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after Alison Prine

I was here before the house came down.

I ran up its carpeted stairs,
my feet bare; I stood dripping
in a towel just outside the bedroom door;
I daydreamt of making a mural
of the hallway wall,
my hands full of tacks and yarn.

I came along the backcountry road,
its tar hot and melting in the August sun.
I passed a boy playing crow
in a cornfield, daring a rifle to shoot.

I was here before the house came down.
My feet wore holes in the carpeted stairs.
I wanted this place to remember me,
though I didn’t know I’d leave it — or rather, it left me.
I was the one calling out its name.

Did They Even Exist

If a tree falls in the woods
And no one is there to hear it
Does it even make a sound?

Alternative version:

If a police officer shoots a black kid
and no one saw the bullet
Is the black kid really dead?

If a white man goes on a killing spree is he a terrorist?
Or mentally ill?
Or a wolf in white skin?

If the black kid does not get a hashtag
were they really killed?
Are they worthy of mourning?

If no one knew the black kids name
were they even a person
or just a target?

If no one comes to the black kids funeral
Is their mother still crying?

If the black kid does not make the evening news
did they even

A Filipino Restaurant

A Filipino restaurant is bone marrow
and vinegar boiling
perfectly over the sound
of the most dramatic Tagalog
soap opera you’ve ever been forced to watch.

I come here, when I can afford it,
when my homesick can only be cured
by my mother’s hands

The server is a young woman,
possibly in her 20’s with a posture
that’s been carrying the weight of her father’s expectations.

She calls me, “Ate” every time I come in.
It means older sister in Tagalog.

I can tell by the way she responds
to her mother that she still lives at home,
because Filipino women without husbands
have no business being out on their own,
she wears a crucifix on her necklace
to remind her a man died for her once,
her priest, her mother,
her father, and her aunties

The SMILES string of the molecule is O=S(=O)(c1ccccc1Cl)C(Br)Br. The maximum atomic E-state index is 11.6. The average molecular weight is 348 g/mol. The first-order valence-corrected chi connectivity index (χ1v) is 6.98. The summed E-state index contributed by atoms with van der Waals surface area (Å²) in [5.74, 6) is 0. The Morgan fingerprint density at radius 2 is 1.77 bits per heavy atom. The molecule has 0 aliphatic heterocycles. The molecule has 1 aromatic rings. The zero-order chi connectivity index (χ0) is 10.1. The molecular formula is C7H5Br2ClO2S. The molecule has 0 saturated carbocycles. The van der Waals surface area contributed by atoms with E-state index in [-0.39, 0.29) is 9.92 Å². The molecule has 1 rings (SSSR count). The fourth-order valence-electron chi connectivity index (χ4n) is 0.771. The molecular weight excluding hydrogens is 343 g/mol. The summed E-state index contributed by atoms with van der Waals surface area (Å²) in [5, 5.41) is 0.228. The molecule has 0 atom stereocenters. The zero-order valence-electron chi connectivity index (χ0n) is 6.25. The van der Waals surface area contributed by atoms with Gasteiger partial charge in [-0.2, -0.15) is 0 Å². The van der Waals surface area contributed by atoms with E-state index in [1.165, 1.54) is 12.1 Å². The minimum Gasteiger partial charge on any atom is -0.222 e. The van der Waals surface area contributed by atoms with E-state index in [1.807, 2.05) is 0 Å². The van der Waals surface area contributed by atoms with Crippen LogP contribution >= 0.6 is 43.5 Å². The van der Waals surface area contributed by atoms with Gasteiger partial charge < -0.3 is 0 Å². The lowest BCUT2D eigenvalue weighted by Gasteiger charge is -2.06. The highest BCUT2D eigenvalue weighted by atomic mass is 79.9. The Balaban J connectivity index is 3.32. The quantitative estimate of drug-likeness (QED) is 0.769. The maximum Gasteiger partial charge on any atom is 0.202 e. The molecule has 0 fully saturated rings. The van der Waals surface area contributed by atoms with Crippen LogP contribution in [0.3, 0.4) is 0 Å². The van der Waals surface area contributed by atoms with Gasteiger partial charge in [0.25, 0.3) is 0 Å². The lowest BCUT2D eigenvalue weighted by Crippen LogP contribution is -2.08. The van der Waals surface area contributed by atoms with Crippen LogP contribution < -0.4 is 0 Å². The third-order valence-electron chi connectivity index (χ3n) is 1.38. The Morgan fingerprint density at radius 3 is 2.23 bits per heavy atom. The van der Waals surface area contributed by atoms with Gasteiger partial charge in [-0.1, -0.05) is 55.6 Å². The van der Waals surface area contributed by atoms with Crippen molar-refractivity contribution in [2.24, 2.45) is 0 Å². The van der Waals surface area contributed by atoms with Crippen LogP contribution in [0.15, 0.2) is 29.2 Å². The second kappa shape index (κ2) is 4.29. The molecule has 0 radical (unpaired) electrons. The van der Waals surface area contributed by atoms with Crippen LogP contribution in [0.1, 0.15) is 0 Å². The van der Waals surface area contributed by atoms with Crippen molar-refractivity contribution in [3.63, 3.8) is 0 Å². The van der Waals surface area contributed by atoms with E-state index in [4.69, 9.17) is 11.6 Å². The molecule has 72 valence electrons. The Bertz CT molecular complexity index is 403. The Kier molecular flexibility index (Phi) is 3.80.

won’t ever let her forget it.

And she doesn’t know.
But I’ve been there.
Wanted to believe that
I could behave and sit still.
Find a nice boy to marry
to shut my mom up and wear tradition
and religion on my wedding day,

but I needed to be free.

And I wonder what young women
like this know about freedom.
What it’s like to not have a predetermined destiny.
To not always have to say the right thing,
and dress the right way
and be the dream
that someone else dreamed for you.

But this glass house
contains a boy
with too many stones
and not enough heart to tell his mother he’s trans.
Because I swore I would never tell my mother.
Because she wouldn’t understand.

Because this is will make the pot boil over.
And this young woman could’ve been my mother in past life

The woman behind the counter says,
“Hi Ate. how are you today?”

I smile.
Hold back my painful desire
to tell her I’m different now.
I went and got free.
I am not your sister,
but I’m still part of the family.
But the smell of this adobo
is whispering my mother’s name
and I can’t unclench.

My mother grips tradition
and Catholicism so tightly
she has no more knuckles for this.

I do not correct her.
Continue this transaction like we normally would.

Do not try to axe at the root
of this family tree we swing under
I decide to never tell my mother
I can’t be her daughter
Do not throw these stones from your glass house, boy
the only chain you have left
Don’t anger your ancestors
Don’t shame this family anymore
Do not come out again
Don’t do this to us

So, I do not correct her.

Instead I settle into this excuse
rather not uproot this tree from the ground

Rather not show her that she might be the one who is free


not me

We complete our business and she says, “Thanks Ate”
But I’ve been used to being free for too long.
My jaw shakes loose of the weight it’s been holding
dislocates from my mouth
and drops into the young woman’s hands

“Kuya” I say.
which is a respectful title for
“older brother”.

I do not expect her to catch me.
My muscle memory braces itself for the shatter
for the shards of stained glass
church windows I’ve just smashed.

She says, “Have I been saying it wrong this whole time?”

And this is where I have to come out again.
A decision to make to erase the history we’ve created together in our connection
to erase my own history
or to be loyal to who I’ve been

I choose to be loyal.

I say, “no.”
Wait for the confusion, the hate, the back turned that I know so well

She says, “Oh, Sige—Kuya

I smile.

And wonder how I will tell my mother that I am still her child.


She was perfect pitcher,
Cooled glass and ice center,
Crystal all her own bounty:

Solid hammer, extended bat broken
Cam, when is delicate fist
Worth more than peacock tailed

Beauty fanned against face?

She is not safe.
No one is safe
From the break.

Her grandmother was a witchdoctor
seafoam green eyes and muddy skin
the earth shook when she spoke

islands out of the sea, a place called home.

She is not safe.
No one is safe
From the break.

The sun perched between her thighs
A gown of silk and spit sways against
The winds exhale, she asks the sky

To return her purple labia in exchange
For the low hum she remembers rattled
At moon once the sun burned out, but now

All she can hear is the whir and click of
Her unhinged ribs stringing themselves back
Together in the shape of an open mouth:

she will devour each star until rendered black.

She is not safe.
No one is safe
From the break.

Her daughter wears a crown around her neck